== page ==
“You wonder what I am doing? Well, so do I, in truth. Days seem to dawn, suns to shine, evenings to follow, and then I sleep. What I have done, what I am doing, what I am going to do, puzzle and bewilder me. Have you ever been a leaf and fallen from your tree in autumn and been really puzzled about it? That’s the feeling.” 

But as Santayana noted  “it s a long, long way that the world has to go,” as do I, for it really is a long, long, way to Tipperary.

Until tomorrow,

Peace

Padre Steve+

2 Comments

Filed under Gettysburg, History, Military, Political Commentary, Tour in Iraq, world war one

Success, Depression & Empathy

chicken of depression

Friends of Padre Steve’s World,

I just finished reading a biography of the late Iris Chang, who wrote the book The Rape of Nanking and A History of the Chinese in America. She was a brilliant, caring, and passionate women who had a major depressive crash and ended up committing suicide. She wrote her mother about her feelings when Charles Schulz, the creator of Peanuts died, the night before the final Sunday comic came out. She wrote her mom:

Dear Mom,

I think it was Charles Schulz’s pessimism – as well as his ability to understand human failure, insecurity, heartbreak – that made millions love Peanuts.

You’re absolutely right, Schulz had no reason whatsoever to be depressed, after achieving wealth and fame at such an early age. But depression is not rational. Perhaps he did have a mental problem, or some chemically induced condition. But whatever it was, it prevented him from losing touch with the underdogs of the world.

It’s strange, but I still feel a void in my heart after Schulz’s death – even though I never knew him and didn’t particularly like him after meeting him in person, It made me wonder, what is the secret to Schulz’s magical appeal?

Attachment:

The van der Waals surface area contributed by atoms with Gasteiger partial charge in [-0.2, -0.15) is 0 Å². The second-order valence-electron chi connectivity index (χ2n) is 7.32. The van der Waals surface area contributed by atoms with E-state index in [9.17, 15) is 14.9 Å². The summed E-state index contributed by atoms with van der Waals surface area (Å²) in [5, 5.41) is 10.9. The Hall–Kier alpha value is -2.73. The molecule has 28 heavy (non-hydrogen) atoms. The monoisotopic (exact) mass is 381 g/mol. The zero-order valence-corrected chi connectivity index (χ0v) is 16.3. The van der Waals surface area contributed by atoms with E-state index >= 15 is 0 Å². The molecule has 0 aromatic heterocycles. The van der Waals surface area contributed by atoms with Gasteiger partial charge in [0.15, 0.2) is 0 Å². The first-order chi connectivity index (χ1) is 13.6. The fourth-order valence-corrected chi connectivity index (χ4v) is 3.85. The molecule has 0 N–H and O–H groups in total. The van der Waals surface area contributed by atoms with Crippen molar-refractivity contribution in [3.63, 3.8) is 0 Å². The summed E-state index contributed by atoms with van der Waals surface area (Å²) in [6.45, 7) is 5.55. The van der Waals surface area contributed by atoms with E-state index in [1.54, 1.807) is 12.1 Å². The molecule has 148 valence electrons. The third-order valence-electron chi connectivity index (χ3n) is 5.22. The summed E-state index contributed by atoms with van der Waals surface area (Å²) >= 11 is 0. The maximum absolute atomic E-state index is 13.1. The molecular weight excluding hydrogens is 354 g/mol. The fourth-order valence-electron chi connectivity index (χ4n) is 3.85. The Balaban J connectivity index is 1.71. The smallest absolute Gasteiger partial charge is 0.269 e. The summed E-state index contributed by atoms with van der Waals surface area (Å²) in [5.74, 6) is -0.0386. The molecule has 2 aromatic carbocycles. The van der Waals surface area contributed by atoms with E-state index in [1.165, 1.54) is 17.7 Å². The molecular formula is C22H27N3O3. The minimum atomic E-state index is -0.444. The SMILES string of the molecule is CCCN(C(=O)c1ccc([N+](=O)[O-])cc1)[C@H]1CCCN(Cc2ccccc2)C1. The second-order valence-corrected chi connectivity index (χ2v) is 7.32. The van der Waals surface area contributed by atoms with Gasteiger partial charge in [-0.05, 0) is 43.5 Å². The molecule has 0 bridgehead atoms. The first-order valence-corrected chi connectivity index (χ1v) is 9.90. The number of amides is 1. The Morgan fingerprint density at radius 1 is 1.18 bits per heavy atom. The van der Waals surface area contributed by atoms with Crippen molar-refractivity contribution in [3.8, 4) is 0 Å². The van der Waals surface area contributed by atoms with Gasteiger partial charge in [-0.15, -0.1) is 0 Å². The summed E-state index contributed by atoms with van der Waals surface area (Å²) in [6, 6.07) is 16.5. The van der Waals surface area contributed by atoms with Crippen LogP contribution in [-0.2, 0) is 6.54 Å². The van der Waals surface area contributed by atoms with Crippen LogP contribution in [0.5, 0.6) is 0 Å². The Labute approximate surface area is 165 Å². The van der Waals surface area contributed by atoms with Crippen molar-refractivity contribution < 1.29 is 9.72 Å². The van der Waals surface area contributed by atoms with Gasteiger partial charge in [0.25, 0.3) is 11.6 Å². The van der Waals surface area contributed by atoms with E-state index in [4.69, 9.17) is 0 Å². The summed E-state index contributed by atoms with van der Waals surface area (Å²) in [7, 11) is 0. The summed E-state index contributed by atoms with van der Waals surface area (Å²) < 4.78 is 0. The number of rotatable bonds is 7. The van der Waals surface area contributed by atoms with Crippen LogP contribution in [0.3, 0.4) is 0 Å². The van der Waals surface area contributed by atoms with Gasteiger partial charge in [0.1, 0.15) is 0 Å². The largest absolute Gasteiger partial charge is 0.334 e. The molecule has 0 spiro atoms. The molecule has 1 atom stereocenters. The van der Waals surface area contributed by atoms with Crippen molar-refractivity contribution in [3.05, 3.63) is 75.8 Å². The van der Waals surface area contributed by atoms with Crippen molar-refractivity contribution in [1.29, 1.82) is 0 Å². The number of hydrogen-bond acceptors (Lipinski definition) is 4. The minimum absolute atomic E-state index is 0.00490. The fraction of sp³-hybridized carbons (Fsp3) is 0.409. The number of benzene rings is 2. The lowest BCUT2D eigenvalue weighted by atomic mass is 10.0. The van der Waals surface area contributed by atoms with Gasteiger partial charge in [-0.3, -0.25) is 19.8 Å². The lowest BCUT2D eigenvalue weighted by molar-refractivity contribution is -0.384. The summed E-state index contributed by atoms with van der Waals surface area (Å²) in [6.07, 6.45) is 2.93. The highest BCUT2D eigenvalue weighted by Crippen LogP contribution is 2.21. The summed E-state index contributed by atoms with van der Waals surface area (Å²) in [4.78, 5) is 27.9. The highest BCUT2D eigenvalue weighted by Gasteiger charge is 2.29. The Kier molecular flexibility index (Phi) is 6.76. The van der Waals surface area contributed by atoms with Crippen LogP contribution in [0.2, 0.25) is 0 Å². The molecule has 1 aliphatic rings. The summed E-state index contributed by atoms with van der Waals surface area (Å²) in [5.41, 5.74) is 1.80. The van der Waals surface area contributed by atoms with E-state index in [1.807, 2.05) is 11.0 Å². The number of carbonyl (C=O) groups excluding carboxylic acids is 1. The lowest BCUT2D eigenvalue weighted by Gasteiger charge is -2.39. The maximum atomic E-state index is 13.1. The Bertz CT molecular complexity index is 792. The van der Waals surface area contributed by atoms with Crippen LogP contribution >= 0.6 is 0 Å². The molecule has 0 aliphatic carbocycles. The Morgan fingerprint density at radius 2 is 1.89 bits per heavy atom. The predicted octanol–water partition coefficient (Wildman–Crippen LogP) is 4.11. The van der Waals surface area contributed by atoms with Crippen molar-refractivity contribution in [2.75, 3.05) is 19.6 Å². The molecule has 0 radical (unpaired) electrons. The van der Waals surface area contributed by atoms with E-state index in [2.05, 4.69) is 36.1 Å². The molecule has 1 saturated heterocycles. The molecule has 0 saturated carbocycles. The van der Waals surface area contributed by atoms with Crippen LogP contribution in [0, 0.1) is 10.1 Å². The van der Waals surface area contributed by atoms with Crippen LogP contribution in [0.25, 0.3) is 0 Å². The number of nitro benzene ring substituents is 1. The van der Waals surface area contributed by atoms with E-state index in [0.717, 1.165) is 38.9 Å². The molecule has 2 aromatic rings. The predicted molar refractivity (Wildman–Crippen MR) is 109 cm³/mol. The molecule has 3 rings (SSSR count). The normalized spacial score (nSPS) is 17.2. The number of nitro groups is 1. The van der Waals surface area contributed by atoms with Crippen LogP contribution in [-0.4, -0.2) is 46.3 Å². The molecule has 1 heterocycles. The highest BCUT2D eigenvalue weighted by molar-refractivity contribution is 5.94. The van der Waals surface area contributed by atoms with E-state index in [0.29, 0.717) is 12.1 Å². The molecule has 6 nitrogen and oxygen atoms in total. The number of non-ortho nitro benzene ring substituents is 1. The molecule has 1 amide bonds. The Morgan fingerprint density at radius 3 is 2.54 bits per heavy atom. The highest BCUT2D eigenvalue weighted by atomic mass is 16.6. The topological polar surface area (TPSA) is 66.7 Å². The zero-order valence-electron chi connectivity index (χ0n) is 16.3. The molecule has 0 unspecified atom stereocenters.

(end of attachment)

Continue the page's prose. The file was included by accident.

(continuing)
The answer, I believe, is simple. Schulz understands the heart of a loser. He captures those moments in life when we fell utterly unloved, unwanted, and alone. And all of us – no matter how successful- have felt like losers at some point in life.

Love, Iris

(From The Woman Who Could Not Forget: Iris Chang Before and After The Rape of Nanking, a memoir by Ying-Ying Chang, Pegasus Books, New York, 2013)

The book intrigued me and I was drawn to Iris’s story, and was so impressed with her as a person, and having suffered major depression myself, felt a certain kinship with her as I read the book, especially the chapters dealing with her success, and her collapse.

Those of you who have followed me for a while know that I have struggled a lot with major depression, anxiety, and even have occasionally been suicidal since returning from Iraq in 2008 with one hell of a case of PTSD. Thankfully over the past couple of months I have been doing pretty well. While I still suffer chronic insomnia, really weird dreams, nightmares, and night terrors, as well as anxiety in crowed places and flashbacks; but I have not been chronically depressed. I have had a few down days, but nothing like the past number of years. So all in all I think that is a good thing, I am starting to get back in better physical shape, eating better, and losing weight, so all in all I count that in the win column.